Kristian Tapaninaho: bootstrapping his way to success

Kristian Tapaninaho grew Ooni, his pizza-oven business, through "bootstrapping" – quick and successful growth with very little external funding.

Kristian Tapaninaho wanted to achieve the perfect homemade pizza. But there was one thing stopping him from creating the “perfect pepperoni”, says Peter Evans in The Times – his oven wasn’t hot enough. He began looking into pizza ovens, but the cheapest one cost more than £2,000 and was too big to fit inside his house. And so Ooni, the multi-million-dollar company that sells portable pizza ovens, was born. His invention reaches 500˚C and costs from £199. 

Tapaninaho (pictured) runs the business alongside his wife, Darina Garland, both 38, from their headquarters near Edinburgh. They employ 51 people and made sales of £10m in 2018. Ooni is “unusual” in that it has achieved its success through bootstrapping – it grew quickly and successfully with very little external funding. The couple raised a small amount from family and friends and have run three crowdfunding campaigns on Kickstarter, but they “made a conscious decision to grow the business within its own means and have so far resisted the temptation to take venture capital, despite several offers”. In an age of “unicorns and multimillion-pound funding rounds”, and record levels of investment seeking the next big thing, bootstrapping can seem “old-fashioned”, but it paid off for Ooni. “It can feel like it’s more about how much money you’ve raised than how successful you are,” says Tapaninaho. 

Bootstrapping ensures that founders remain in control and reap the rewards, even if they don’t make as many headlines. It works, too – what started as a “passion project” was named the fastest-growing private business in Scotland, says John-Paul Clark in the Daily Record. 

Its sales have grown by an average of 148% every year. Three-quarters of Ooni’s customers are men. “It’s something to do with mastering fire in the great outdoors,” says Garland.

Recommended

José Neves: the Buddhist transforming luxury fashion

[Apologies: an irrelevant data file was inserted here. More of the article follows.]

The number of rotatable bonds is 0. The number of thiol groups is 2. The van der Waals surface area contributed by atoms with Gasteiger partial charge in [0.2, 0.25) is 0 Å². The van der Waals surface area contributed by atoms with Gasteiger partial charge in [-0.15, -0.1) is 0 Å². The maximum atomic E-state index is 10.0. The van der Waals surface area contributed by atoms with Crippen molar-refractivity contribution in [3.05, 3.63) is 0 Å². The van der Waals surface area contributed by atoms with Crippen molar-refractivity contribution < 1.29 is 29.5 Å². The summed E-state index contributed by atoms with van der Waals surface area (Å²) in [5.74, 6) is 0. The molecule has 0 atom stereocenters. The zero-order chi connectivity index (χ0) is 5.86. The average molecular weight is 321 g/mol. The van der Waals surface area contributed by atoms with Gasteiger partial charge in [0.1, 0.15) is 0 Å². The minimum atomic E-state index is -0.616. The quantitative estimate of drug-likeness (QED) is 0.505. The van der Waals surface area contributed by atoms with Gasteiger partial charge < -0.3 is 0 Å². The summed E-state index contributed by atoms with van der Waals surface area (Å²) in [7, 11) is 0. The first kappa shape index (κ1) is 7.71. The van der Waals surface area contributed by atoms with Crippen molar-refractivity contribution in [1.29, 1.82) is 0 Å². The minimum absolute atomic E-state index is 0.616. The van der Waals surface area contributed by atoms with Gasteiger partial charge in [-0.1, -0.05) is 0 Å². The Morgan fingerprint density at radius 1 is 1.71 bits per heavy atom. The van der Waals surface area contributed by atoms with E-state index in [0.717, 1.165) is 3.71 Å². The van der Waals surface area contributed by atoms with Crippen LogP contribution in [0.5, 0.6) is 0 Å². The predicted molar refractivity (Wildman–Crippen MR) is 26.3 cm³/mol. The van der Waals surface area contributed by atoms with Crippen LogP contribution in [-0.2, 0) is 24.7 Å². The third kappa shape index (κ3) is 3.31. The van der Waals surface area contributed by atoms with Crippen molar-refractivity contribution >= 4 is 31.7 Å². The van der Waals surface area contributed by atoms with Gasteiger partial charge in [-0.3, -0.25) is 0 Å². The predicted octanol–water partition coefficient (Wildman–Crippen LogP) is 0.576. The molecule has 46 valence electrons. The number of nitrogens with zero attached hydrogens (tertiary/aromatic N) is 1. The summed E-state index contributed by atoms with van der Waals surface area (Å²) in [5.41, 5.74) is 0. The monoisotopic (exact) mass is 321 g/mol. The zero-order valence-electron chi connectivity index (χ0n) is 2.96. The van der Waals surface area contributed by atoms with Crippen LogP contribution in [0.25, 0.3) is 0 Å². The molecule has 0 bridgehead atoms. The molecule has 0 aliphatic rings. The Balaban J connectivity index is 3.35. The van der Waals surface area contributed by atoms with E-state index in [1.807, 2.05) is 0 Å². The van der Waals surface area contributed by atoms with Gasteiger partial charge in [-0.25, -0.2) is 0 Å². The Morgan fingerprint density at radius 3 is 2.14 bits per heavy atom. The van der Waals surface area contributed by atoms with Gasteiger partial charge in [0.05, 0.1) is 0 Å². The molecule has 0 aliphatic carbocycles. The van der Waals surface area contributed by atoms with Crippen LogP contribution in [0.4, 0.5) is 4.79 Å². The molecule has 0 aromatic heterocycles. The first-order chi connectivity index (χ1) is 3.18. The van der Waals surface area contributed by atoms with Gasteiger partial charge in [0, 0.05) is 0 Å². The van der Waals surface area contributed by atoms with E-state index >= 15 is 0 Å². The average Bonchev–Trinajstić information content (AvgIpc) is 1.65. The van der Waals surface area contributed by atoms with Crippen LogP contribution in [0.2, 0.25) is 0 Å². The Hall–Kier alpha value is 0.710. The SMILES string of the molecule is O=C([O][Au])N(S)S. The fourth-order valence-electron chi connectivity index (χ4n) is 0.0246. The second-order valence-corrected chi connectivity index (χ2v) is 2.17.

People

José Neves: the Buddhist transforming luxury fashion

José Neves cornered the market in building bespoke websites and apps for boutique fashion brands and retailers. That put him in a sweet spot when the …
25 Jul 2021
Wes Edens: the raider who snapped up Morrisons
People

Wes Edens: the raider who snapped up Morrisons

Wes Edens is already well known in Birmingham for rescuing the city’s Aston Villa football club from disaster. Can he pull a similar trick with a flag…
11 Jul 2021
John McAfee: the tech maverick who lost a $100m fortune
People

John McAfee: the tech maverick who lost a $100m fortune

John McAfee made his name pioneering software to protect against computer viruses. He lost nearly everything in the financial crash and lived a life o…
4 Jul 2021
Ken Goldin: making a million from a child’s hobby
People

Ken Goldin: making a million from a child’s hobby

Ken Goldin’s career began when, aged 12, he swapped his toy cars for a baseball-card collection. He turned the hobby into a multimillion-dollar busine…
27 Jun 2021

Most Popular

The MoneyWeek Podcast: Asia, financial repression and the nature of capitalism
Economy

The MoneyWeek Podcast: Asia, financial repression and the nature of capitalism

Russell Napier talks to Merryn about financial repression – or "stealing money from old people slowly" – plus how Asian capitalism is taking over in t…
16 Jul 2021
Why the UK's 2.5% inflation is a big deal
Inflation

Why the UK's 2.5% inflation is a big deal

After years of inflation being a financial-assets problem, it is now an “ordinary things” problem too, says Merryn Somerset Webb. But central banks st…
16 Jul 2021
Commodity supercycle or not, here’s a metal that’ll still be in demand – tin
Industrial metals

Commodity supercycle or not, here’s a metal that’ll still be in demand – tin

Commodity prices may have come off the boil recently. But for tin, the only way is up. Dominic Frisby picks the best ways to invest.
7 Jul 2021